He cast Liberia itself in the role of Stranger Father to all the people who have arrived there over the centuries. It is true I have been struck once again by how welcoming Liberians are, how proud they are both of their ‘land of the free’ and their hospitable traditions.
Snapshots from Monrovia no.1
Sampson got a lift back from the garage one day with Osman from Mali. He is 25, French-speaking and has been working as a motorcycle taxi driver for 4 months. He doesn’t own the scooter but pays R400 daily for the hire and insurance; he also has to pay for petrol, so he only earns R200 a day, for a 12-16 hour shift. He takes Sundays off. Through the wet season it’s a risky job, driving a like a slalom racer between puddles, and he says he prays all the time to stay alive.
Osman sends half his wages, $200 (R3000) a month, home to his mother to support his younger siblings and he’s already saved enough to buy 6 cows back in Mali. He’s also paying to learn Islamic Studies at night school. Oh, and 4-5 times a week he has to pay $1 ‘pass go’ bribes to police. Hard ways to earn a living…
The kindness of strangers
The day we arrived in Monrovia, in late July 2014, and drove through pouring rain across the city looking for the SA Embassy to get advice on progress of the Ebola pandemic, Counsellor Sean Pike was the first person to greet us. He ushered us into his office, in that understated manner of his, and proceeded to reassure us and smooth our way (including getting our washing done in his machine before the kids and I left for airport 24 hours later). He’s been doing it ever since.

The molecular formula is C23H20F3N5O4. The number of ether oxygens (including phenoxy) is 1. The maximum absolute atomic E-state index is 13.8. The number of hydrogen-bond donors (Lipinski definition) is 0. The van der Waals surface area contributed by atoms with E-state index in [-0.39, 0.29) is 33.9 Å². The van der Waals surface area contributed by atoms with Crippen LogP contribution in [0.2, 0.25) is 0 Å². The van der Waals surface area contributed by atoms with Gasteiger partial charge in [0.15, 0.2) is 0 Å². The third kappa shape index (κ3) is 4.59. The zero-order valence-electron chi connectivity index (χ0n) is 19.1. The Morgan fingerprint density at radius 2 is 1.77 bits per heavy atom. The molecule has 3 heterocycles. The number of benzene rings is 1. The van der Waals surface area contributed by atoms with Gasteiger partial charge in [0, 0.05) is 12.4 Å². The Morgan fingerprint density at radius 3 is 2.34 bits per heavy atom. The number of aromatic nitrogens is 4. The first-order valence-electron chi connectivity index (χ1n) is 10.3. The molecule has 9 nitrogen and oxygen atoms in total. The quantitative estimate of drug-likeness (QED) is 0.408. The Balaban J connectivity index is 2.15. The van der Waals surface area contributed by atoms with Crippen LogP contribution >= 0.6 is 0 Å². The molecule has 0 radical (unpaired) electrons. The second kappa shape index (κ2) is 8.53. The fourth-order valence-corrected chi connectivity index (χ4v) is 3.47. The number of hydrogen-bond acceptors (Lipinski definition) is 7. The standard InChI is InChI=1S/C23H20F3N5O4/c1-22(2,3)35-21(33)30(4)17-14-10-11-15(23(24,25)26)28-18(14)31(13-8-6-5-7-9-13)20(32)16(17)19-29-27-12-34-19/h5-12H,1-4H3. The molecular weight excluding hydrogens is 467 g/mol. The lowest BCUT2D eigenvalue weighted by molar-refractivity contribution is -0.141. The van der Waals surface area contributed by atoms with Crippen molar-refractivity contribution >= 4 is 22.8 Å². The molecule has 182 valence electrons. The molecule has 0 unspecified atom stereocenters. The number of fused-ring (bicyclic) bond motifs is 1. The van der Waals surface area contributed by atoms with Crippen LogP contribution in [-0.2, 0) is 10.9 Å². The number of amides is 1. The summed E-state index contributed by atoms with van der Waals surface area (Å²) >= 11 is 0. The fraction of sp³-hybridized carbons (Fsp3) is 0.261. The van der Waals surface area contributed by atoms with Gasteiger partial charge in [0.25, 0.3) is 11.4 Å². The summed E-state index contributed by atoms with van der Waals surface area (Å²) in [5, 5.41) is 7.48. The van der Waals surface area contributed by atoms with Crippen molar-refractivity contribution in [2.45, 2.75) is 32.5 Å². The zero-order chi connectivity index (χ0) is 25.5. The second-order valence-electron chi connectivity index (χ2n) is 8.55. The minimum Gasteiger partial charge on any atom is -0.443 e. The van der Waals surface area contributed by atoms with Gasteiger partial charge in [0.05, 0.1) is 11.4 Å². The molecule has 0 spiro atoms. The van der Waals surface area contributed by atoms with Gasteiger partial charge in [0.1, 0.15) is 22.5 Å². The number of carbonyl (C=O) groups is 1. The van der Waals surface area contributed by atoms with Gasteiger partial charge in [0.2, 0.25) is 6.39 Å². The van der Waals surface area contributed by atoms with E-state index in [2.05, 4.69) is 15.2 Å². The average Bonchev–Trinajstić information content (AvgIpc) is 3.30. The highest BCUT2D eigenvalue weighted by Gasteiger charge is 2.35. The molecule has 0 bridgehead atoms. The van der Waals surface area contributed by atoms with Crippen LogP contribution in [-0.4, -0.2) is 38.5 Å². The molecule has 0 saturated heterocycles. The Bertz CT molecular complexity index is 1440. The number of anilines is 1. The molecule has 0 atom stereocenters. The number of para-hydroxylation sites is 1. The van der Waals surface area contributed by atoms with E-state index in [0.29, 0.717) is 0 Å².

For a month we have been staying as guests at ‘Hotel Pike’ and Sean hasn’t allowed us to contribute a single dollar to the groceries bill. He’s taken us out for meals, treated Sampson and the kids to numberless pizzas and funded Ruby’s copious baking experiments. He even sneakily paid the costs of getting our Liberian visas extended. He didn’t complain when Sampson broke his car last time nor this time when Ruby broke his window. I have absolutely no idea how we would have survived this entire hiatus period without him. Next to Tractafric, he is without doubt the most important and committed sponsor we have had on this trip so far, and I would like to pay tribute to our Stranger Father Sean who has paid dearly for both our comfort and our conduct, and whose boundless kindness we can never hope to repay.
It was an honour to be invited to watch the nail-biting Rugby World Cup semi-final between South Africa and the All Blacks with SA Embassy staff including newly arrived Ambassador V. P. Moodley. The match was ultimately disappointing, but the company made up for it.